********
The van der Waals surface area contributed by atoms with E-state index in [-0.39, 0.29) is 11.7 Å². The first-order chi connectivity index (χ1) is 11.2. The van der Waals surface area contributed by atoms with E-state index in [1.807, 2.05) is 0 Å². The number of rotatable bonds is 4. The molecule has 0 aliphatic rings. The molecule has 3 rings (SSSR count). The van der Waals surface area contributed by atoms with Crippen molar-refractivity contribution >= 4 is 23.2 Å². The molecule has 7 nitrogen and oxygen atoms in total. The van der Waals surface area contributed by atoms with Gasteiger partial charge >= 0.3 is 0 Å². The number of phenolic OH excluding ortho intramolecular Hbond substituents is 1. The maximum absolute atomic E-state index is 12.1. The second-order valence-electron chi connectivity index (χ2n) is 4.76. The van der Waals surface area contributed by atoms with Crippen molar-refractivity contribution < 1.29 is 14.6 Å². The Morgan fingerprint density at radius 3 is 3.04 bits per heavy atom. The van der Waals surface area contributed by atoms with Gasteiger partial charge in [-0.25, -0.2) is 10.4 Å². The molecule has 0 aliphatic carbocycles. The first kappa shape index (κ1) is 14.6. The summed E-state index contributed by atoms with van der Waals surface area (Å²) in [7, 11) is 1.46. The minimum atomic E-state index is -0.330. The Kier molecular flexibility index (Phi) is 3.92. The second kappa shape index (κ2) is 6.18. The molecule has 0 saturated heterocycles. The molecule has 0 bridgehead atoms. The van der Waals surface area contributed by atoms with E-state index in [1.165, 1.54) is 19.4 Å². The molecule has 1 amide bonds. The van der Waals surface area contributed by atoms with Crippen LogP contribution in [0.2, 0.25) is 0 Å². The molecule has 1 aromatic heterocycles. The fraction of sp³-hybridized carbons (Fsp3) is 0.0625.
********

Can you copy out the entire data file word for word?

The van der Waals surface area contributed by atoms with E-state index in [-0.39, 0.29) is 11.7 Å². The first-order chi connectivity index (χ1) is 11.2. The van der Waals surface area contributed by atoms with E-state index in [1.807, 2.05) is 0 Å². The number of rotatable bonds is 4. The molecule has 0 aliphatic rings. The molecule has 3 rings (SSSR count). The van der Waals surface area contributed by atoms with Crippen molar-refractivity contribution >= 4 is 23.2 Å². The molecule has 7 nitrogen and oxygen atoms in total. The van der Waals surface area contributed by atoms with Gasteiger partial charge >= 0.3 is 0 Å². The number of phenolic OH excluding ortho intramolecular Hbond substituents is 1. The maximum absolute atomic E-state index is 12.1. The second-order valence-electron chi connectivity index (χ2n) is 4.76. The van der Waals surface area contributed by atoms with Crippen molar-refractivity contribution < 1.29 is 14.6 Å². The Morgan fingerprint density at radius 3 is 3.04 bits per heavy atom. The van der Waals surface area contributed by atoms with Gasteiger partial charge in [-0.25, -0.2) is 10.4 Å². The molecule has 0 aliphatic carbocycles. The first kappa shape index (κ1) is 14.6. The summed E-state index contributed by atoms with van der Waals surface area (Å²) in [7, 11) is 1.46. The minimum atomic E-state index is -0.330. The Kier molecular flexibility index (Phi) is 3.92. The second kappa shape index (κ2) is 6.18. The molecule has 0 saturated heterocycles. The molecule has 0 bridgehead atoms. The van der Waals surface area contributed by atoms with E-state index in [1.165, 1.54) is 19.4 Å². The molecule has 1 amide bonds. The van der Waals surface area contributed by atoms with Crippen LogP contribution in [0.2, 0.25) is 0 Å². The molecule has 1 aromatic heterocycles. The fraction of sp³-hybridized carbons (Fsp3) is 0.0625.